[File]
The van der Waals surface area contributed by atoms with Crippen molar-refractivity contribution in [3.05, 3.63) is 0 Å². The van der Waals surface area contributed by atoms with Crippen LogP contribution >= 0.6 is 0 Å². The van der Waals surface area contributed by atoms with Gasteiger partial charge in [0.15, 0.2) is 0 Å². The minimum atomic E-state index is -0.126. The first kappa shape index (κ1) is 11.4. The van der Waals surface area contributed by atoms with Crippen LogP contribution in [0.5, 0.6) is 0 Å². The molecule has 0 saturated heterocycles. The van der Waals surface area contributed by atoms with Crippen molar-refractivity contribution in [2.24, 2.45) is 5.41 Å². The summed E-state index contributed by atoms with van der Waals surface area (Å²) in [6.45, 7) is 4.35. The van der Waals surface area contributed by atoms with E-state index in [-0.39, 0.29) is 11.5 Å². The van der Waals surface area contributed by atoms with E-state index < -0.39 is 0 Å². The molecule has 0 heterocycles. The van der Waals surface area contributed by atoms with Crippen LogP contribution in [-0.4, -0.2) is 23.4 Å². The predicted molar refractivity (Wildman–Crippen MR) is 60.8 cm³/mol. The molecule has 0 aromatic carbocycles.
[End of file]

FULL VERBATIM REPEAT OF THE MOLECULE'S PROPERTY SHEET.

The van der Waals surface area contributed by atoms with Crippen molar-refractivity contribution in [3.05, 3.63) is 0 Å². The van der Waals surface area contributed by atoms with Crippen LogP contribution >= 0.6 is 0 Å². The van der Waals surface area contributed by atoms with Gasteiger partial charge in [0.15, 0.2) is 0 Å². The minimum atomic E-state index is -0.126. The first kappa shape index (κ1) is 11.4. The van der Waals surface area contributed by atoms with Crippen LogP contribution in [0.5, 0.6) is 0 Å². The molecule has 0 saturated heterocycles. The van der Waals surface area contributed by atoms with Crippen molar-refractivity contribution in [2.24, 2.45) is 5.41 Å². The summed E-state index contributed by atoms with van der Waals surface area (Å²) in [6.45, 7) is 4.35. The van der Waals surface area contributed by atoms with E-state index in [-0.39, 0.29) is 11.5 Å². The van der Waals surface area contributed by atoms with E-state index < -0.39 is 0 Å². The molecule has 0 heterocycles. The van der Waals surface area contributed by atoms with Crippen LogP contribution in [-0.4, -0.2) is 23.4 Å². The predicted molar refractivity (Wildman–Crippen MR) is 60.8 cm³/mol. The molecule has 0 aromatic carbocycles.